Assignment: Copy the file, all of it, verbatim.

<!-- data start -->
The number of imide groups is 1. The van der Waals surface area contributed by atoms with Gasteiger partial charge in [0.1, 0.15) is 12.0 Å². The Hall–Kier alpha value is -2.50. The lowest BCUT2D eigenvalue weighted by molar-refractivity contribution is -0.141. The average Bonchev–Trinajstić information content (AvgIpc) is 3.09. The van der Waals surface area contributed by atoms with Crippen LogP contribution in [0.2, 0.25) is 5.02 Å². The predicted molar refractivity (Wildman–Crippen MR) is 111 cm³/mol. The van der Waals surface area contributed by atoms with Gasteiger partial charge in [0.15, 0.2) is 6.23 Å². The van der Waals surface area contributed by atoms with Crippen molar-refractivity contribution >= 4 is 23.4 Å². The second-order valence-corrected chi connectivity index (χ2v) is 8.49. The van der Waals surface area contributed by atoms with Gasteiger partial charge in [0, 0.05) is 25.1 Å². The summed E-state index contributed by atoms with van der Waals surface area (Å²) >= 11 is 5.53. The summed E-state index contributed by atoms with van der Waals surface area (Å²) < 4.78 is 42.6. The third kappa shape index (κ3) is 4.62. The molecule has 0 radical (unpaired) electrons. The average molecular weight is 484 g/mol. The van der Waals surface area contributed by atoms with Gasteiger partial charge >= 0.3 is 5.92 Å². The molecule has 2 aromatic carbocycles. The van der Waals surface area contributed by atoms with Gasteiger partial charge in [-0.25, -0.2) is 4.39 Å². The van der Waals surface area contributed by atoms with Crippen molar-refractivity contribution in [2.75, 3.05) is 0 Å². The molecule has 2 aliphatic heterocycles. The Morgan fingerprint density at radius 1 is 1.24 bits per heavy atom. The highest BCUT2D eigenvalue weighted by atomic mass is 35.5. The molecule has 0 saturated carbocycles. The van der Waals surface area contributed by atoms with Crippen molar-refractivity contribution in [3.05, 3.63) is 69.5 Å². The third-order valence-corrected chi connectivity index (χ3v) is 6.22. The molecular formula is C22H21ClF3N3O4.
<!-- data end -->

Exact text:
The number of imide groups is 1. The van der Waals surface area contributed by atoms with Gasteiger partial charge in [0.1, 0.15) is 12.0 Å². The Hall–Kier alpha value is -2.50. The lowest BCUT2D eigenvalue weighted by molar-refractivity contribution is -0.141. The average Bonchev–Trinajstić information content (AvgIpc) is 3.09. The van der Waals surface area contributed by atoms with Crippen LogP contribution in [0.2, 0.25) is 5.02 Å². The predicted molar refractivity (Wildman–Crippen MR) is 111 cm³/mol. The van der Waals surface area contributed by atoms with Gasteiger partial charge in [0.15, 0.2) is 6.23 Å². The van der Waals surface area contributed by atoms with Crippen molar-refractivity contribution >= 4 is 23.4 Å². The second-order valence-corrected chi connectivity index (χ2v) is 8.49. The van der Waals surface area contributed by atoms with Gasteiger partial charge in [0, 0.05) is 25.1 Å². The summed E-state index contributed by atoms with van der Waals surface area (Å²) >= 11 is 5.53. The summed E-state index contributed by atoms with van der Waals surface area (Å²) < 4.78 is 42.6. The third kappa shape index (κ3) is 4.62. The molecule has 0 radical (unpaired) electrons. The average molecular weight is 484 g/mol. The van der Waals surface area contributed by atoms with Gasteiger partial charge >= 0.3 is 5.92 Å². The molecule has 2 aromatic carbocycles. The van der Waals surface area contributed by atoms with Gasteiger partial charge in [-0.25, -0.2) is 4.39 Å². The van der Waals surface area contributed by atoms with Crippen molar-refractivity contribution in [2.75, 3.05) is 0 Å². The molecule has 2 aliphatic heterocycles. The Morgan fingerprint density at radius 1 is 1.24 bits per heavy atom. The highest BCUT2D eigenvalue weighted by atomic mass is 35.5. The molecule has 0 saturated carbocycles. The van der Waals surface area contributed by atoms with Crippen molar-refractivity contribution in [3.05, 3.63) is 69.5 Å². The third-order valence-corrected chi connectivity index (χ3v) is 6.22. The molecular formula is C22H21ClF3N3O4.